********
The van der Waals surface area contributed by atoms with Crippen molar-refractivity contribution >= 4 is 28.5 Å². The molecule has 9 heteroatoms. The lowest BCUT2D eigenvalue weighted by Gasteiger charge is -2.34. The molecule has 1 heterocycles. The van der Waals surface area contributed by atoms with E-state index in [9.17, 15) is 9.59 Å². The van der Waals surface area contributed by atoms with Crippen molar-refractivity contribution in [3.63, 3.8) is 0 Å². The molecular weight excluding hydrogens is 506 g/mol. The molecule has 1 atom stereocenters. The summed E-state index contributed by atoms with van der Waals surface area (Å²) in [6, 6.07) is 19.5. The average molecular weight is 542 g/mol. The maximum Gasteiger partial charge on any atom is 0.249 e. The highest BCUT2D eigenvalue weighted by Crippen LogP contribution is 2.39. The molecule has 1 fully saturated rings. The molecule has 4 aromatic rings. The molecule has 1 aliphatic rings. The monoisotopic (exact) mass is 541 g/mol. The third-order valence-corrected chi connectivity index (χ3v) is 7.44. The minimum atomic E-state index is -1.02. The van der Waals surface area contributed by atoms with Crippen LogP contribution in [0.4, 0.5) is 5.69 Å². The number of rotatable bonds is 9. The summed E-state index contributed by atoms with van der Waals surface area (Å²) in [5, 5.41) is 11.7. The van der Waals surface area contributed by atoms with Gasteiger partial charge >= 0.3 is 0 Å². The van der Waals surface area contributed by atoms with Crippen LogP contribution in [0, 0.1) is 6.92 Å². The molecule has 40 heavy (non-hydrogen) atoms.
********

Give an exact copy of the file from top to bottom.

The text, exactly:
The van der Waals surface area contributed by atoms with Crippen molar-refractivity contribution >= 4 is 28.5 Å². The molecule has 9 heteroatoms. The lowest BCUT2D eigenvalue weighted by Gasteiger charge is -2.34. The molecule has 1 heterocycles. The van der Waals surface area contributed by atoms with E-state index in [9.17, 15) is 9.59 Å². The van der Waals surface area contributed by atoms with Crippen molar-refractivity contribution in [3.63, 3.8) is 0 Å². The molecular weight excluding hydrogens is 506 g/mol. The molecule has 1 atom stereocenters. The summed E-state index contributed by atoms with van der Waals surface area (Å²) in [6, 6.07) is 19.5. The average molecular weight is 542 g/mol. The maximum Gasteiger partial charge on any atom is 0.249 e. The highest BCUT2D eigenvalue weighted by Crippen LogP contribution is 2.39. The molecule has 1 fully saturated rings. The molecule has 4 aromatic rings. The molecule has 1 aliphatic rings. The monoisotopic (exact) mass is 541 g/mol. The third-order valence-corrected chi connectivity index (χ3v) is 7.44. The minimum atomic E-state index is -1.02. The van der Waals surface area contributed by atoms with Crippen LogP contribution in [0.4, 0.5) is 5.69 Å². The number of rotatable bonds is 9. The summed E-state index contributed by atoms with van der Waals surface area (Å²) in [5, 5.41) is 11.7. The van der Waals surface area contributed by atoms with Gasteiger partial charge >= 0.3 is 0 Å². The van der Waals surface area contributed by atoms with Crippen LogP contribution in [0, 0.1) is 6.92 Å². The molecule has 40 heavy (non-hydrogen) atoms.